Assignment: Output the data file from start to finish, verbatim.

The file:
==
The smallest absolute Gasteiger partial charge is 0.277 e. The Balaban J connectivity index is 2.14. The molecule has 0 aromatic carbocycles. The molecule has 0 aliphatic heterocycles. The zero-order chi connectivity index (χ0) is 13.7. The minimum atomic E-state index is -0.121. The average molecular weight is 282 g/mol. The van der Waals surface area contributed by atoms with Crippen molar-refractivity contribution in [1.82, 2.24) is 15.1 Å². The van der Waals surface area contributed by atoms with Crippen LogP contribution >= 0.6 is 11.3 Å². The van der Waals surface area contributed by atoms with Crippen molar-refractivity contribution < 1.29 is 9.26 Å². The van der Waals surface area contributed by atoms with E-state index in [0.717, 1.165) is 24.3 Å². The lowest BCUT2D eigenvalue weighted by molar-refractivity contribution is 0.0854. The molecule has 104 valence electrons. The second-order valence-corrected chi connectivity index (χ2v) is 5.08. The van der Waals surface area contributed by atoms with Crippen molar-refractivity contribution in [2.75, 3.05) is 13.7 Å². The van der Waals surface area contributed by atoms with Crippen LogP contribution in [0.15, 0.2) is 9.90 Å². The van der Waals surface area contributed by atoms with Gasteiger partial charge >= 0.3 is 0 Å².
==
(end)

The smallest absolute Gasteiger partial charge is 0.277 e. The Balaban J connectivity index is 2.14. The molecule has 0 aromatic carbocycles. The molecule has 0 aliphatic heterocycles. The zero-order chi connectivity index (χ0) is 13.7. The minimum atomic E-state index is -0.121. The average molecular weight is 282 g/mol. The van der Waals surface area contributed by atoms with Crippen molar-refractivity contribution in [1.82, 2.24) is 15.1 Å². The van der Waals surface area contributed by atoms with Crippen LogP contribution >= 0.6 is 11.3 Å². The van der Waals surface area contributed by atoms with Crippen molar-refractivity contribution < 1.29 is 9.26 Å². The van der Waals surface area contributed by atoms with E-state index in [0.717, 1.165) is 24.3 Å². The lowest BCUT2D eigenvalue weighted by molar-refractivity contribution is 0.0854. The molecule has 104 valence electrons. The second-order valence-corrected chi connectivity index (χ2v) is 5.08. The van der Waals surface area contributed by atoms with Crippen molar-refractivity contribution in [2.75, 3.05) is 13.7 Å². The van der Waals surface area contributed by atoms with Crippen LogP contribution in [0.15, 0.2) is 9.90 Å². The van der Waals surface area contributed by atoms with Gasteiger partial charge >= 0.3 is 0 Å².